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  3. Snøhetta and Local Studio Unveil Wooden Archway Honoring Archbishop Desmond Tutu in South Africa

Snøhetta and Local Studio Unveil Wooden Archway Honoring Archbishop Desmond Tutu in South Africa

Snøhetta and Local Studio Unveil Wooden Archway Honoring Archbishop Desmond Tutu in South Africa
Snøhetta and Local Studio Unveil Wooden Archway Honoring Archbishop Desmond Tutu in South Africa, Sited between South Africa’s National Parliament and St. George’s Cathedral, the seat of the Archbishop of Cape Town, the Arch frames the public entrance to a landscaped promenade known as the Company’s Garden, which boasts many of the city’s cultural institutions. Image © David Southwood
Sited between South Africa’s National Parliament and St. George’s Cathedral, the seat of the Archbishop of Cape Town, the Arch frames the public entrance to a landscaped promenade known as the Company’s Garden, which boasts many of the city’s cultural institutions. Image © David Southwood

The Arch for Arch, an intertwined wooden archway honoring Nobel Peace Prize Laureate Archbishop Desmond Tutu, has debuted in downtown Cape Town, South Africa on a site near Parliament where Tutu held many of his anti-Apartheid protests.

Designed by Snøhetta and Johannesburg-based Local Studio, in collaboration with Design Indaba and Hatch engineers, the Arch for Arch consists of 14 woven strands of Larch wood, representing the 14 chapters of South Africa’s constitution. Reaching nearly 30 feet tall (9 meters), the structure invite visitors to pass through and be reminded of the location’s prominent role in their country’s history on their way to the Company’s Garden, one of the most popular public spaces in the city since its establishment in 1652.

© David Southwood © David Southwood Pictured at far right: Archbishop Desmond Tutu at the 2017 Design Indaba Conference, where the design was first unveiled. Image Courtesy of Design Indaba The Arch is formed of 14 strands of Siberian Larch wood, a highly durable and resistant material that will weather gracefully over time, taking on the elements of its surroundings. The warmth of wood was intentionally selected to lend the Arch an intimate, tactile quality, that invites people to interact with the structure in a way that differs from the conventional materials people might expect for a memorial structure, such as concrete, steel, or stone. Image © David Southwood + 13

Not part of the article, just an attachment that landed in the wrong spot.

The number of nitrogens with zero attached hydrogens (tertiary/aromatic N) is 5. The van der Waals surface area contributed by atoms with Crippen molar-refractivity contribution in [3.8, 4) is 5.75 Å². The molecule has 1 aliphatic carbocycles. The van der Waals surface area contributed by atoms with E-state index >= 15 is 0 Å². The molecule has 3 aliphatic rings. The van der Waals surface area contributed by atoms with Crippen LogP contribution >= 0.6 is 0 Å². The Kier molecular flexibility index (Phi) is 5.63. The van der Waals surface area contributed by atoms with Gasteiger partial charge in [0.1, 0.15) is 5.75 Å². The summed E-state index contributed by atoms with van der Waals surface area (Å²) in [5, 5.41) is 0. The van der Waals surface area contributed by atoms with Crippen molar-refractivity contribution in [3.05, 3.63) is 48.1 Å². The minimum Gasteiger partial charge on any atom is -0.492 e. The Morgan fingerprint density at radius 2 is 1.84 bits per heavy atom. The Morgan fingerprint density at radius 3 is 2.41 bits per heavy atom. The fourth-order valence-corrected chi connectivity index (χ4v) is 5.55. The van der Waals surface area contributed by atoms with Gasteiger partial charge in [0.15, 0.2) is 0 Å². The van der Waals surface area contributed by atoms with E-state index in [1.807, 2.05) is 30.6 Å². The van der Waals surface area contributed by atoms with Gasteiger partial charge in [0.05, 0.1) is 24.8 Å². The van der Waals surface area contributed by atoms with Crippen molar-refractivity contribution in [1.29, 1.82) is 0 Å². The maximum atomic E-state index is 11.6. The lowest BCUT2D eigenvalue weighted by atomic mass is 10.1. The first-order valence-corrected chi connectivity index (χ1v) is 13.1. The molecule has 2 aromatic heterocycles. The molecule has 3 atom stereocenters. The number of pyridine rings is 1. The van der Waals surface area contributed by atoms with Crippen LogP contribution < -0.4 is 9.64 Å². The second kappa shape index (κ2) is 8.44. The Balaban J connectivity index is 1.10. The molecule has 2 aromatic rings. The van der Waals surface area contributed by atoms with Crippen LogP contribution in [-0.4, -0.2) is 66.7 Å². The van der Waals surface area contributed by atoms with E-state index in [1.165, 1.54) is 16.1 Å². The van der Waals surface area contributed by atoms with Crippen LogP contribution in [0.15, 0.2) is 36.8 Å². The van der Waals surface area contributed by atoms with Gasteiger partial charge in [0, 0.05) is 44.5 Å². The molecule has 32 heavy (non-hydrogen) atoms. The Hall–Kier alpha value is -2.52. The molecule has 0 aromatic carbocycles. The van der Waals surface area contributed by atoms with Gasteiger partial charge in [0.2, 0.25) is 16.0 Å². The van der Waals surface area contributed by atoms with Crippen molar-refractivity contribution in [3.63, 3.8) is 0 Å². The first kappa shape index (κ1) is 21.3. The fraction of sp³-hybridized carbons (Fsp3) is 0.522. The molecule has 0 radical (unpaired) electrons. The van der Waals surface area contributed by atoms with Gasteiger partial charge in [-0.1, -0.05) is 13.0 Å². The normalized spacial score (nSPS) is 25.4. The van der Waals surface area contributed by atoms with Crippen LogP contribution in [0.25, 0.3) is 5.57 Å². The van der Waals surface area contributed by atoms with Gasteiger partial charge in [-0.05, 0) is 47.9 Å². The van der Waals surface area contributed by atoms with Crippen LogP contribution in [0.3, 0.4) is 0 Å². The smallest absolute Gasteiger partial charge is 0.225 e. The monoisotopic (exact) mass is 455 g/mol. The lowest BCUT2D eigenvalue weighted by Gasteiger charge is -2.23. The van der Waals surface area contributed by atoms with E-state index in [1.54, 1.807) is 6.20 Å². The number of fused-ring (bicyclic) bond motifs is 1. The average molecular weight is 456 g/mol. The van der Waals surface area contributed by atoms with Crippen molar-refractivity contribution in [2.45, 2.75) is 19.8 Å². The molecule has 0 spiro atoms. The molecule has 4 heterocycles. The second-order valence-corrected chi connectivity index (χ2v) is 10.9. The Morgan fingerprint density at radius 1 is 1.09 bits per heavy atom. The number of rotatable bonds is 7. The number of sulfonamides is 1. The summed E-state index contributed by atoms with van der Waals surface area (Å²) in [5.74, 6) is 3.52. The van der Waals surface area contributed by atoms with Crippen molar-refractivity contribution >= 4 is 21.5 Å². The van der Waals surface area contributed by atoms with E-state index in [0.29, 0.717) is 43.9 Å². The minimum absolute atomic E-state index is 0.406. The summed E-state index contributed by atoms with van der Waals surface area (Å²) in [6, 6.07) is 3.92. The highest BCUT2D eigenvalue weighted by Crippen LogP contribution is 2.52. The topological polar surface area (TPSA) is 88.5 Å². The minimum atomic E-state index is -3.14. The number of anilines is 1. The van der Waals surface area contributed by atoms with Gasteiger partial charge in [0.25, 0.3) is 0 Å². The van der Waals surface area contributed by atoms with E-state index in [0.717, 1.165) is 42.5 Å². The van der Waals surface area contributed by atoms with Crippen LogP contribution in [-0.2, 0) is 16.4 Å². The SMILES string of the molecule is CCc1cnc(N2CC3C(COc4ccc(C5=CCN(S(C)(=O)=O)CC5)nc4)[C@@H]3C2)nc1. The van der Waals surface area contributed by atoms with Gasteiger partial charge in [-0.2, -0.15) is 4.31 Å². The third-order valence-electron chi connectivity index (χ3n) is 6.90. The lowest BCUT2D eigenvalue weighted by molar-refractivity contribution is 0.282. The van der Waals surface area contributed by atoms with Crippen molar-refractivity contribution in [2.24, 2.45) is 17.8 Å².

Cape Town’s iconic Table Mountain provides a natural backdrop to these governmental buildings and cultural institutions. Image © David Southwood
Cape Town’s iconic Table Mountain provides a natural backdrop to these governmental buildings and cultural institutions. Image © David Southwood

The archway uses structure as a metaphor for integrity and strength.

“A traditional arch is supported by opposing forces pushing against one another, held together by a keystone,” explain Snøhetta. “These structural properties emerged as a core concept for the design, where the Arch stands as a metaphor for the integrity of the country’s democracy whose conceptual keystone is the Constitution of South Africa.”

“Together the arching wooden elements inscribe a globe, celebrating Archbishop Tutu’s role as a unifying figure for the international peace movement.”